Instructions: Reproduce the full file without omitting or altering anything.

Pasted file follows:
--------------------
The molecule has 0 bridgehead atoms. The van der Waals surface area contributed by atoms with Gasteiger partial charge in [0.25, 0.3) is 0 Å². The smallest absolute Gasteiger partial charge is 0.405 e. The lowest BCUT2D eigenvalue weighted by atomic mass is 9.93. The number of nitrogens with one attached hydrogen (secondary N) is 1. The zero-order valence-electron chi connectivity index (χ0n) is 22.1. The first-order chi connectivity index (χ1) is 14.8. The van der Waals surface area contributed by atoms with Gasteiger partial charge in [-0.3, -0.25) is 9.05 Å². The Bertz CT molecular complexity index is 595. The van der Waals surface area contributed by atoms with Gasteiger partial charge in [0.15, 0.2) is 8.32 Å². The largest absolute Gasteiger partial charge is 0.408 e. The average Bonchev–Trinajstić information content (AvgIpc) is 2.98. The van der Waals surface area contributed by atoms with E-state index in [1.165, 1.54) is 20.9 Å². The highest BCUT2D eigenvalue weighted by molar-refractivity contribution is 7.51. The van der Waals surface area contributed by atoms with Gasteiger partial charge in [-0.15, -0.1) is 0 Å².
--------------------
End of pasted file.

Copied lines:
The molecule has 0 bridgehead atoms. The van der Waals surface area contributed by atoms with Gasteiger partial charge in [0.25, 0.3) is 0 Å². The smallest absolute Gasteiger partial charge is 0.405 e. The lowest BCUT2D eigenvalue weighted by atomic mass is 9.93. The number of nitrogens with one attached hydrogen (secondary N) is 1. The zero-order valence-electron chi connectivity index (χ0n) is 22.1. The first-order chi connectivity index (χ1) is 14.8. The van der Waals surface area contributed by atoms with Gasteiger partial charge in [-0.3, -0.25) is 9.05 Å². The Bertz CT molecular complexity index is 595. The van der Waals surface area contributed by atoms with Gasteiger partial charge in [0.15, 0.2) is 8.32 Å². The largest absolute Gasteiger partial charge is 0.408 e. The average Bonchev–Trinajstić information content (AvgIpc) is 2.98. The van der Waals surface area contributed by atoms with E-state index in [1.165, 1.54) is 20.9 Å². The highest BCUT2D eigenvalue weighted by molar-refractivity contribution is 7.51. The van der Waals surface area contributed by atoms with Gasteiger partial charge in [-0.15, -0.1) is 0 Å².